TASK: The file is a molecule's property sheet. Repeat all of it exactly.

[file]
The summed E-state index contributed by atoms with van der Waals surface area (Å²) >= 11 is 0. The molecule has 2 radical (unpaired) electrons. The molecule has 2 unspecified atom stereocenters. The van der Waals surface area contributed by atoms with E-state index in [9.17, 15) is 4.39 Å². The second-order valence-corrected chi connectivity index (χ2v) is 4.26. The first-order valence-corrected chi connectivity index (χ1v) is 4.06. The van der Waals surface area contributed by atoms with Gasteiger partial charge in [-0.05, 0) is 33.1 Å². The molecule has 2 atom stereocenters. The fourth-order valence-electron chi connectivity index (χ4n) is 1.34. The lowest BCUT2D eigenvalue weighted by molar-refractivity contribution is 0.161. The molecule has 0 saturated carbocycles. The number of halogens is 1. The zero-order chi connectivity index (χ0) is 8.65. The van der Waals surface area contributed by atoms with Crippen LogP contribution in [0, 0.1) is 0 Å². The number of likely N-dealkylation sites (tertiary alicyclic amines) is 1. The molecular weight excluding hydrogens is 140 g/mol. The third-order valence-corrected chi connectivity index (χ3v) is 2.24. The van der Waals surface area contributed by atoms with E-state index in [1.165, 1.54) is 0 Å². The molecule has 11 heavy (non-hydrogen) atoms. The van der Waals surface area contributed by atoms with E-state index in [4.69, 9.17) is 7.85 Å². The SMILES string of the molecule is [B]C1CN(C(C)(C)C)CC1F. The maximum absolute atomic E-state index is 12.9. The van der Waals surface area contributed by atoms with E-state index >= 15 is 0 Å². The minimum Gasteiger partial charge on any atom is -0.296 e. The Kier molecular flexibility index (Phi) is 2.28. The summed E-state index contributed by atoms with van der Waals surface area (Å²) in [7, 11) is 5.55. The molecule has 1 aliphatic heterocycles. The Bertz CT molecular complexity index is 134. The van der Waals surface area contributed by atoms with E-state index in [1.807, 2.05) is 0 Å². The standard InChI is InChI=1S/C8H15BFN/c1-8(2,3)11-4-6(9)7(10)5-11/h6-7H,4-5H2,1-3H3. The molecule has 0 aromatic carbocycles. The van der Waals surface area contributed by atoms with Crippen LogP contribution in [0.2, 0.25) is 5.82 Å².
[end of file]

The summed E-state index contributed by atoms with van der Waals surface area (Å²) >= 11 is 0. The molecule has 2 radical (unpaired) electrons. The molecule has 2 unspecified atom stereocenters. The van der Waals surface area contributed by atoms with E-state index in [9.17, 15) is 4.39 Å². The second-order valence-corrected chi connectivity index (χ2v) is 4.26. The first-order valence-corrected chi connectivity index (χ1v) is 4.06. The van der Waals surface area contributed by atoms with Gasteiger partial charge in [-0.05, 0) is 33.1 Å². The molecule has 2 atom stereocenters. The fourth-order valence-electron chi connectivity index (χ4n) is 1.34. The lowest BCUT2D eigenvalue weighted by molar-refractivity contribution is 0.161. The molecule has 0 saturated carbocycles. The number of halogens is 1. The zero-order chi connectivity index (χ0) is 8.65. The van der Waals surface area contributed by atoms with Crippen LogP contribution in [0, 0.1) is 0 Å². The number of likely N-dealkylation sites (tertiary alicyclic amines) is 1. The molecular weight excluding hydrogens is 140 g/mol. The third-order valence-corrected chi connectivity index (χ3v) is 2.24. The van der Waals surface area contributed by atoms with E-state index in [1.165, 1.54) is 0 Å². The molecule has 11 heavy (non-hydrogen) atoms. The van der Waals surface area contributed by atoms with E-state index in [4.69, 9.17) is 7.85 Å². The SMILES string of the molecule is [B]C1CN(C(C)(C)C)CC1F. The maximum absolute atomic E-state index is 12.9. The van der Waals surface area contributed by atoms with E-state index >= 15 is 0 Å². The minimum Gasteiger partial charge on any atom is -0.296 e. The Kier molecular flexibility index (Phi) is 2.28. The summed E-state index contributed by atoms with van der Waals surface area (Å²) in [7, 11) is 5.55. The molecule has 1 aliphatic heterocycles. The Bertz CT molecular complexity index is 134. The van der Waals surface area contributed by atoms with E-state index in [1.807, 2.05) is 0 Å². The standard InChI is InChI=1S/C8H15BFN/c1-8(2,3)11-4-6(9)7(10)5-11/h6-7H,4-5H2,1-3H3. The molecule has 0 aromatic carbocycles. The van der Waals surface area contributed by atoms with Crippen LogP contribution in [0.2, 0.25) is 5.82 Å².